Beekeeping in ancient Egypt and today

Acc. no. 296. © Paul Cliff

The Manchester Museum contains an intriguing object numbered 296. At 38cm long and 7.8cm in diameter, at first sight it looks like a thin pottery vessel, open at one end and with a small hole at the other. Were it not for the chance discovery of a dead bee inside (and traces of pollen), the function of this object may have gone unrecognised as an ancient Egyptian beehive.

The ancient Egyptians were extremely fond of honey, which they used to sweeten cakes and beer. Beekeeping is most famously depicted in the Theban tomb of Pabasa (TT279), an official during the 26th Dynasty (c. 650 BC). The practice of using large numbers of pottery cylinders of roughly the same design continues today. Acc. no. 296 is a fine example of an object that attests a practice that we know must have taken place, but which is only hinted at in textual sources or fleetingly represented in tomb scenes. Perhaps unsurprisingly, it originates from Petrie’s excavations at the Middle Kingdom town of Kahun, which has furnished us with so much detail about life in ancient Egypt.

Beekeeping shown in the tomb of Pabasa

Colleagues at the ManchesterMuseum, Whitworth Art Gallery and Manchester Art Gallery have recently participated in a training course to learn the ancient art of beekeeping. A nasty mite called Varroa has wiped out large numbers of bee colonies in the UK, leading to calls for action to ‘save the bees’. Learning beekeeping is one very important contribution to sustain bee populations, which are vital for the pollination of plants – and therefore the production of crops. It is hoped that the Museum will soon have its own beehive, with honey to sell in our shop. Who knows, we may soon also be producing ancient Egyptian sweets!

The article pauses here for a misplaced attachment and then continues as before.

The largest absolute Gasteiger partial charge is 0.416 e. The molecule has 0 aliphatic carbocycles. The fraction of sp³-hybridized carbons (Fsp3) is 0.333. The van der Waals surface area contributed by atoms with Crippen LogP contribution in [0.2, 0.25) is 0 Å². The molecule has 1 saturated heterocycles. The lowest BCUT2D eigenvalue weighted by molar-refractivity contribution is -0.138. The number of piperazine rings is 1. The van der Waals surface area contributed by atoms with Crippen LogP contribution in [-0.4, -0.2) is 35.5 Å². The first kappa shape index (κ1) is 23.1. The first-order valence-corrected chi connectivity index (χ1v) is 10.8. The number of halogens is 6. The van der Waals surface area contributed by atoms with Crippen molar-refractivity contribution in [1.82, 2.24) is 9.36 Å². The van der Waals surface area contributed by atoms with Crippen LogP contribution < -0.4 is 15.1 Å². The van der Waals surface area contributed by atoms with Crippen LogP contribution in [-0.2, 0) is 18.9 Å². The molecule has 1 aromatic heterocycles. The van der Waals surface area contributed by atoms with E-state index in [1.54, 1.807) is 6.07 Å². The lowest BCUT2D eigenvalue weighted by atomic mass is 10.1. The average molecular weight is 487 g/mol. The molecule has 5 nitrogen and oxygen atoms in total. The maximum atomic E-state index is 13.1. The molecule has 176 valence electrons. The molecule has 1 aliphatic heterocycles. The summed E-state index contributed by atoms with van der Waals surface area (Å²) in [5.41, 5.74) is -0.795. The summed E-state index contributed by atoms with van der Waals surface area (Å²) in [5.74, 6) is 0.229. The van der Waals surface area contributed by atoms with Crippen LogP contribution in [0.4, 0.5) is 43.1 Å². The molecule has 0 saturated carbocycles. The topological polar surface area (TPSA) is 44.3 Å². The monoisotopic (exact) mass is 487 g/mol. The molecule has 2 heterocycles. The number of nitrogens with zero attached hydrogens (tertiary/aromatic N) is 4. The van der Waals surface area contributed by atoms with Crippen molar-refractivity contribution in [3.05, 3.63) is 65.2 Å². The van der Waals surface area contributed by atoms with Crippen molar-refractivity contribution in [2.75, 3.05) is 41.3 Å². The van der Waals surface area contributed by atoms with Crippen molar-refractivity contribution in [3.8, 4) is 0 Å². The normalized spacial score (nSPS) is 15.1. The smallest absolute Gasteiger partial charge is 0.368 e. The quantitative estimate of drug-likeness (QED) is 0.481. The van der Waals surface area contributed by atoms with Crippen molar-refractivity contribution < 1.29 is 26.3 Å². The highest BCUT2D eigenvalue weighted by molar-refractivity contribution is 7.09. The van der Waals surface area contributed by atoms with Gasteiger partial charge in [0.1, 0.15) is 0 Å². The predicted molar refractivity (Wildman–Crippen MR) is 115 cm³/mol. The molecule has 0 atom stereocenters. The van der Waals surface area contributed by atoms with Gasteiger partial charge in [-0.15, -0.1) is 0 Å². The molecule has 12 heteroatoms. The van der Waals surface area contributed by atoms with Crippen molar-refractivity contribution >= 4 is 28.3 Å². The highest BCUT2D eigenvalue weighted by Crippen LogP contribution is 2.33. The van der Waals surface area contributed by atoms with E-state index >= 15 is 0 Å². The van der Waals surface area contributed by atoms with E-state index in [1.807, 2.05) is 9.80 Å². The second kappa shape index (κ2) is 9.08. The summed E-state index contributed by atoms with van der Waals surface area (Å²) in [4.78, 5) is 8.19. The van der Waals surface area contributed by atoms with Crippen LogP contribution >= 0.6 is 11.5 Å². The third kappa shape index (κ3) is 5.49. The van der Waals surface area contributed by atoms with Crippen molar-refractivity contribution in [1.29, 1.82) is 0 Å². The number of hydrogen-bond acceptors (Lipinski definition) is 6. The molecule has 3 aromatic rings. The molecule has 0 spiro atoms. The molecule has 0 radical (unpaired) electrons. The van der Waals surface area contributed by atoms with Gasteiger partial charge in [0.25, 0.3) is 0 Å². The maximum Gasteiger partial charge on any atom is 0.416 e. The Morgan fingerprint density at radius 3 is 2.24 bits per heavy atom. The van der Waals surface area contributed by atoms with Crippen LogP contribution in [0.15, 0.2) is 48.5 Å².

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10 Comments

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10 responses to “Beekeeping in ancient Egypt and today

  1. i saw bee keeping in Egypt i plant my garden bee friendly love this article most interesting

  2. There are published, securely excavated Egyptian-style beehives from Tel Rehov in Israel. However, those are significantly larger: 80 cm long, and 44 cm in diameter. They are made of unbaked clay, and are part of a large installation of over 100 stacked hives. There’s an initial publication in Antiquity (2008: 629-639) about the first 8 that were found, but I believe they are up to over 100 now.
    It’s very interesting that the one from the Manchester museum is fired clay, and is so much smaller! Would one really be able to remove honey combs form such a small container? Perhaps this smaller container was used to establish a small colony/comb, which could then be transported, instead of for actual honey production?

  3. Pingback: Beekeeping in ancient Egypt and today : Past Horizons Archaeology

  4. John Walker

    Bees are being wiped out across the planet – this is not an issue which is only effecting England. The cause is unknown, but very likely the new breed of pesticides which are nicotine based, and are extremely popular, are the cause.

    http://www.panna.org/current-campaigns/bees

  5. We are the Royal decendants of Pharoah Akhenaten-Moses 1440BC from King Gaedhealh in Ireland Moses’s grandson our ancestor and a beekeeper in Victoria,Australia. So that beekeeping is in our ancient blood from Egyptian days heay? Prince Andrew and a beekeeper by occupation since 1972!

  6. We like this page and your Museum in Manchester for showing the Public these interesting facts about early Egyptian life which was agricultural based along the Nile River where bees were used to pollenate crops and obtain honey as a food source of the early Egyptians! Thank you!

  7. Alice K.

    I do not think that cylinder was used for an entire hive. How do the archaeologists think it was used? I agree with GirlArchaeologist – I think it may be more likely it was to transfer a queen bee from an old hive to a new one in order to increase or move the colony. I have a friend with a “wild” honey bee colony in a tree in her yard, and I was thinking recently about how to transfer the bees to a modern “super” in order to harvest the honey without sacrificing the tree. Something like this clay container would serve well. Perhaps that’s why this cylinder was fired – it was not intended to be broken to remove honey,, as the larger hives GirlArchaeologist mentions were made of unfired clay.

  8. Pingback: Reblog: Beekeeping in ancient Egypt and today « The Egyptiana Emporium

  9. Tracie Holloway

    What is it made of? What materials?

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